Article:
US-Mex­ico fall­out could bring trade op­por­tu­ni­ties to other coun­tries

DEMM Engineering & Manufacturing - - NEWS -

Cur­rent anti-Mex­ico rhetoric from the United States gov­ern­ment in­cludes Pres­i­dent Trump’s call to the US au­to­mo­tive in­dus­try to dis­man­tle its Mex­i­can as­sem­bly chains or face high duty taxes on re­turn­ing fin­ished prod­ucts to the US. This stance could cost Mex­ico many trade op­por­tu­ni­ties, ac­cord­ing to Atra­dius.

Mark Hoppe, man­ag­ing di­rec­tor, ANZ, Atra­dius, said, “Trade threats like this are more se­ri­ous than threats of wall-build­ing and can cause wide­spread eco­nomic dam­age. How­ever, this could also mean a huge trade op­por­tu­nity for Mex­ico.”

Since the North Amer­i­can Free Trade Agree­ment (NAFTA) was en­acted in 1994, trade be­tween Canada, the US, and Mex­ico has grown ex­po­nen­tially. This growth is largely due to the re­dis­tri­bu­tion of re­sources away from Mex­ico’s pri­mary trad­ing part­ners pre-NAFTA.

Hoppe said, “If built, the wall could let Mex­ico fur­ther di­ver­sify its ex­port des­ti­na­tions and re­duce its overde­pen­dence on the US for its for­eign trade. With more than 120 mil­lion con­sumers in Mex­ico, this mar­ket di­ver­si­fi­ca­tion pol­icy could of­fer sup­pli­ers from other coun­tries op­por­tu­ni­ties to com­mer­cially pen­e­trate one of the Latin Amer­i­can mar­kets with the most com­mer­cial po­ten­tial.”

Mex­ico is part of the G20 and the Or­gan­i­sa­tion for Eco­nomic Co­op­er­a­tion and De­vel­op­ment (OECD), and has greater eco­nomic sta­bil­ity than many other Latin Amer­i­can coun­tries. It also has a pop­u­la­tion of 120 mil­lion peo­ple, about half of whom are un­der 30 years old, a key in­di­ca­tor of a grow­ing, emerg­ing mar­ket. Mex­ico’s eco­nomic per­for­mance also tells a promis­ing story: GDP growth slowed down in 2016 but still in­creased by two per cent; the gov­ern­ment deficit is at 2.6 per­cent of GDP; and pub­lic debt at 50.2 per­cent.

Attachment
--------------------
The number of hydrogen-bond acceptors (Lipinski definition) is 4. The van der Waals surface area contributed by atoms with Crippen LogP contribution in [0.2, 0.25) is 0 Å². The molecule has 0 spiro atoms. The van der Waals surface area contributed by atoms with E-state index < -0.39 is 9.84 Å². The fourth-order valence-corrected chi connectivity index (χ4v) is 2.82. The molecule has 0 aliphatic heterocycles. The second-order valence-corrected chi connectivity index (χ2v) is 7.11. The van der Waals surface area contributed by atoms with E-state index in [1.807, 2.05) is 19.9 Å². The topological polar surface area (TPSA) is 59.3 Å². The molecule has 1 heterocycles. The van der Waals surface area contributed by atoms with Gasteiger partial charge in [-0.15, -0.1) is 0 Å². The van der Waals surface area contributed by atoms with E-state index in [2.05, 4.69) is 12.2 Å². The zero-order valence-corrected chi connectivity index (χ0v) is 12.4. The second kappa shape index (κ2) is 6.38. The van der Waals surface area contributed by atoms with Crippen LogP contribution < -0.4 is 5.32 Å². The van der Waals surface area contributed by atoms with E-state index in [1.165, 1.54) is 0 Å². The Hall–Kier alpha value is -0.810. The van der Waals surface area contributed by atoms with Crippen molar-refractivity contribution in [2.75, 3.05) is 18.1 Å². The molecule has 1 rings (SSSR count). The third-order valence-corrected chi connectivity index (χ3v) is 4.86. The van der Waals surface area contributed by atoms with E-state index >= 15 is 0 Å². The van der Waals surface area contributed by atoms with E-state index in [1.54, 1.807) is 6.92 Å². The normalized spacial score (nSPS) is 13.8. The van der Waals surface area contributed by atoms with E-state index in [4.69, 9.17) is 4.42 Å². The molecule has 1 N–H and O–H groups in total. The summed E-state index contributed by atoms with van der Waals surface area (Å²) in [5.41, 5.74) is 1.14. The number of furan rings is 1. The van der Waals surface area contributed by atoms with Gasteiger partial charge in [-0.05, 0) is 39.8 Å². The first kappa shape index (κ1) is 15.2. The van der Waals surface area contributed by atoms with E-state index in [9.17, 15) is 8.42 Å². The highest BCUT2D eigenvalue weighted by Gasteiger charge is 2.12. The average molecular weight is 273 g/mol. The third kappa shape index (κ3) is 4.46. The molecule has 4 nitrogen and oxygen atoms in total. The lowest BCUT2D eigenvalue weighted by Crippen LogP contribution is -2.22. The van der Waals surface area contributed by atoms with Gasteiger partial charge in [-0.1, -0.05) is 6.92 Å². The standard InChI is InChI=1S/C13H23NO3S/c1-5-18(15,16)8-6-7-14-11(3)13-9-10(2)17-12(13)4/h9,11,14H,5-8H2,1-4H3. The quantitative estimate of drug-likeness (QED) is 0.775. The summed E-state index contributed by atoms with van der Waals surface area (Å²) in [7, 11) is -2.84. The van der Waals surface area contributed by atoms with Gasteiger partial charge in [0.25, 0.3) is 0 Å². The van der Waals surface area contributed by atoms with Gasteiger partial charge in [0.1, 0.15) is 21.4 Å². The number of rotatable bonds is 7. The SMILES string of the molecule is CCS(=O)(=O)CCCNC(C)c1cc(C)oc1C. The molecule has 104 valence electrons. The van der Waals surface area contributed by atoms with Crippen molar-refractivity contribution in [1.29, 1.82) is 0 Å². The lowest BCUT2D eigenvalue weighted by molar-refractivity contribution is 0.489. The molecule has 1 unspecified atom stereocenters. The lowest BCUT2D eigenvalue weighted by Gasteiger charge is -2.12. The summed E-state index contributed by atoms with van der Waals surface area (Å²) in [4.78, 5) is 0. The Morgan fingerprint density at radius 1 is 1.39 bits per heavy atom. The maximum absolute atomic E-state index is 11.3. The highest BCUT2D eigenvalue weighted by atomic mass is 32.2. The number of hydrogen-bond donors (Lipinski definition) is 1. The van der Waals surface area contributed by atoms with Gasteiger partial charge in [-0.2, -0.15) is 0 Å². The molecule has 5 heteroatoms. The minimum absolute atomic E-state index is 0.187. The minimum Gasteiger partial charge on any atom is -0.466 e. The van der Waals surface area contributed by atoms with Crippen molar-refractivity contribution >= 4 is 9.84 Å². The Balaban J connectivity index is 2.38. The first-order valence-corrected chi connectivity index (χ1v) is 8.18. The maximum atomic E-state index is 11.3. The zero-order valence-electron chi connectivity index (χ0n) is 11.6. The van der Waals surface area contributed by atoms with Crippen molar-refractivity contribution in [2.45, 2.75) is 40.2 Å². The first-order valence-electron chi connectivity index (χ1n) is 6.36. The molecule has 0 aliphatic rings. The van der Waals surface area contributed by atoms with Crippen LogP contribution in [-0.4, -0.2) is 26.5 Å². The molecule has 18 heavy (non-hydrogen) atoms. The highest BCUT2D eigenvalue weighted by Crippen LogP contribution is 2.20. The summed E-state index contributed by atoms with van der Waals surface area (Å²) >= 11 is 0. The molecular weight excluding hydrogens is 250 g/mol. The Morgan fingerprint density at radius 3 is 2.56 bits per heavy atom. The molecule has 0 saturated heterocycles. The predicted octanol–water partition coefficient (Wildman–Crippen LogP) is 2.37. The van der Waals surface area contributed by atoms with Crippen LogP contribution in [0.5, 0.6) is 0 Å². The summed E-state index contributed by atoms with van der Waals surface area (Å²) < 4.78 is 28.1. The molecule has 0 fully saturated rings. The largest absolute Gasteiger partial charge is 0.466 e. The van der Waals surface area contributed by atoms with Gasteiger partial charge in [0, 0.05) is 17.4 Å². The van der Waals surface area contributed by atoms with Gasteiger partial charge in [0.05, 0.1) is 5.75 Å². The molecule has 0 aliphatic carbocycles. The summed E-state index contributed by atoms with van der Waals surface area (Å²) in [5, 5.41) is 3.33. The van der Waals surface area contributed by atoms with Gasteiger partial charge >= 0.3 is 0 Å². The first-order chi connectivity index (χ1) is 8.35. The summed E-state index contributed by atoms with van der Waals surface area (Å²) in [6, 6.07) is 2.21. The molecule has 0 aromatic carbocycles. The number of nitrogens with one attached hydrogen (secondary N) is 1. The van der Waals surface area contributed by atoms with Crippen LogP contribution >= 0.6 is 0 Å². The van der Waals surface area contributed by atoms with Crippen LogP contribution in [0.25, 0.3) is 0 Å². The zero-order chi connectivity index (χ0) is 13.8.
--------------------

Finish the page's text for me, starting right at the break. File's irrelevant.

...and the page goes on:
Re­cent months have seen an ac­cel­er­a­tion of the ne­go­ti­a­tions aimed at re­new­ing and ex­tend­ing the 2000 free trade agree­ment be­tween Mex­ico and the Euro­pean Union. There is also a pos­si­bil­ity of free trade agree­ments in the sub-re­gional bloc of Mer­co­sur (com­pris­ing Ar­gentina, Brazil, Paraguay, and Uruguay) and Asia Pa­cific. Mex­ico is also dis­cussing bi­lat­eral deals with Aus­tralia and New Zealand, two im­por­tant food- ex­port­ing coun­tries.

Hoppe said, “The main in­vest­ment op­por­tu­ni­ties in Mex­ico pri­mar­ily con­cern the en­ergy sec­tor, both for the ex­plo­ration and ex­ploita­tion of Mex­ico’s huge off­shore oil fields, and for the de­vel­op­ment of re­new­able en­er­gies. De­mand for en­vi­ron­men­tal tech­nolo­gies and ser­vices in Mex­ico is also grow­ing. Con­struc­tion and pub­lic works of­fer an­other in­vest­ment op­por­tu­nity. De­spite threats from the US, the au­to­mo­tive in­dus­try re­mains a key sec­tor. Many car man­u­fac­tur­ers have fac­to­ries in Mex­ico, mak­ing the coun­try the sev­enth-largest car man­u­fac­turer in the world.”

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